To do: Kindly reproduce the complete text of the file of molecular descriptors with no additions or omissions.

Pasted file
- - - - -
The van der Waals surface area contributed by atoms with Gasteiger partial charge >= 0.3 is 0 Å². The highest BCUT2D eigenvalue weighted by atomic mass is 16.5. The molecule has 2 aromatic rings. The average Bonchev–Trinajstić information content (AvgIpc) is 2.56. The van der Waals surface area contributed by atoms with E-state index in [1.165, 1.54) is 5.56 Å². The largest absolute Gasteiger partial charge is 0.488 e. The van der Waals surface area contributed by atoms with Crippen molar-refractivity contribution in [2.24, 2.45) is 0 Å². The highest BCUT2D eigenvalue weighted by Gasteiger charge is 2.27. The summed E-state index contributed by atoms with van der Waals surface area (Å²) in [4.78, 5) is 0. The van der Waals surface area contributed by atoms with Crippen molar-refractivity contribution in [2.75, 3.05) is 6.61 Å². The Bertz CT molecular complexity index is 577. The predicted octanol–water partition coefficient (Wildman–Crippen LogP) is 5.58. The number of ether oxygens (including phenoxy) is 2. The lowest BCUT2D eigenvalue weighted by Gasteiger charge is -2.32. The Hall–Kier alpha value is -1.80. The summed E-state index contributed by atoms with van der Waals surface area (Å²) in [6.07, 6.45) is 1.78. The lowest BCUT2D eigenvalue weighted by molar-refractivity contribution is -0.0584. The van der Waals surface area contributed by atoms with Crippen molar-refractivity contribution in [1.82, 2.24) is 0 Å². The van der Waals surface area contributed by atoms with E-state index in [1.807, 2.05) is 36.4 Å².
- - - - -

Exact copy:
The van der Waals surface area contributed by atoms with Gasteiger partial charge >= 0.3 is 0 Å². The highest BCUT2D eigenvalue weighted by atomic mass is 16.5. The molecule has 2 aromatic rings. The average Bonchev–Trinajstić information content (AvgIpc) is 2.56. The van der Waals surface area contributed by atoms with E-state index in [1.165, 1.54) is 5.56 Å². The largest absolute Gasteiger partial charge is 0.488 e. The van der Waals surface area contributed by atoms with Crippen molar-refractivity contribution in [2.24, 2.45) is 0 Å². The highest BCUT2D eigenvalue weighted by Gasteiger charge is 2.27. The summed E-state index contributed by atoms with van der Waals surface area (Å²) in [4.78, 5) is 0. The van der Waals surface area contributed by atoms with Crippen molar-refractivity contribution in [2.75, 3.05) is 6.61 Å². The Bertz CT molecular complexity index is 577. The predicted octanol–water partition coefficient (Wildman–Crippen LogP) is 5.58. The number of ether oxygens (including phenoxy) is 2. The lowest BCUT2D eigenvalue weighted by Gasteiger charge is -2.32. The Hall–Kier alpha value is -1.80. The summed E-state index contributed by atoms with van der Waals surface area (Å²) in [6.07, 6.45) is 1.78. The lowest BCUT2D eigenvalue weighted by molar-refractivity contribution is -0.0584. The van der Waals surface area contributed by atoms with Crippen molar-refractivity contribution in [1.82, 2.24) is 0 Å². The van der Waals surface area contributed by atoms with E-state index in [1.807, 2.05) is 36.4 Å².